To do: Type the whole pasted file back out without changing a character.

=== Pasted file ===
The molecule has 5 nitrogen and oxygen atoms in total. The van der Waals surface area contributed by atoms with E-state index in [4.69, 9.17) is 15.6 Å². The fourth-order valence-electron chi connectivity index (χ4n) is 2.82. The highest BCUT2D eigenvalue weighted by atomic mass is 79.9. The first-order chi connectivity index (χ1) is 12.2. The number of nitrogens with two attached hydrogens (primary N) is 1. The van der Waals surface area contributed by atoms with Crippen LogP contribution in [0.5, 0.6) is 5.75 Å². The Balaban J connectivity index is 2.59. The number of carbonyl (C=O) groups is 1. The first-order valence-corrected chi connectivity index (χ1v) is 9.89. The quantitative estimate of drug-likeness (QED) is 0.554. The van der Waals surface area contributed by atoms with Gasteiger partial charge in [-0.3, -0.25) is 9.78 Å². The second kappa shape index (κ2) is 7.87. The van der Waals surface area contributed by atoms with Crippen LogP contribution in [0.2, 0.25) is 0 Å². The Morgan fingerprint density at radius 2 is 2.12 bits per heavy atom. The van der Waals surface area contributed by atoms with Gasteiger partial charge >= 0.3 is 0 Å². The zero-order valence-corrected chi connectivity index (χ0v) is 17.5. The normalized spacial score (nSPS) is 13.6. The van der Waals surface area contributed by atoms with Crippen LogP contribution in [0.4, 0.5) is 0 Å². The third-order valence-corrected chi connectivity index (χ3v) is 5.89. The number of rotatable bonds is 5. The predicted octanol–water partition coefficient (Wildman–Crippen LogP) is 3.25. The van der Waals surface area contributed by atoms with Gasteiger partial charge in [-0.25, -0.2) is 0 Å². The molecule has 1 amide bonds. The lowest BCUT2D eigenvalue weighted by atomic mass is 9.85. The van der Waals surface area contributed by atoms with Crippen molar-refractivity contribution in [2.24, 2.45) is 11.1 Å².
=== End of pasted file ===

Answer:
The molecule has 5 nitrogen and oxygen atoms in total. The van der Waals surface area contributed by atoms with E-state index in [4.69, 9.17) is 15.6 Å². The fourth-order valence-electron chi connectivity index (χ4n) is 2.82. The highest BCUT2D eigenvalue weighted by atomic mass is 79.9. The first-order chi connectivity index (χ1) is 12.2. The number of nitrogens with two attached hydrogens (primary N) is 1. The van der Waals surface area contributed by atoms with Crippen LogP contribution in [0.5, 0.6) is 5.75 Å². The Balaban J connectivity index is 2.59. The number of carbonyl (C=O) groups is 1. The first-order valence-corrected chi connectivity index (χ1v) is 9.89. The quantitative estimate of drug-likeness (QED) is 0.554. The van der Waals surface area contributed by atoms with Gasteiger partial charge in [-0.3, -0.25) is 9.78 Å². The second kappa shape index (κ2) is 7.87. The van der Waals surface area contributed by atoms with Crippen LogP contribution in [0.2, 0.25) is 0 Å². The Morgan fingerprint density at radius 2 is 2.12 bits per heavy atom. The van der Waals surface area contributed by atoms with Gasteiger partial charge >= 0.3 is 0 Å². The zero-order valence-corrected chi connectivity index (χ0v) is 17.5. The normalized spacial score (nSPS) is 13.6. The van der Waals surface area contributed by atoms with Crippen LogP contribution in [0.4, 0.5) is 0 Å². The third-order valence-corrected chi connectivity index (χ3v) is 5.89. The number of rotatable bonds is 5. The predicted octanol–water partition coefficient (Wildman–Crippen LogP) is 3.25. The van der Waals surface area contributed by atoms with Gasteiger partial charge in [-0.25, -0.2) is 0 Å². The molecule has 1 amide bonds. The lowest BCUT2D eigenvalue weighted by atomic mass is 9.85. The van der Waals surface area contributed by atoms with Crippen molar-refractivity contribution in [2.24, 2.45) is 11.1 Å².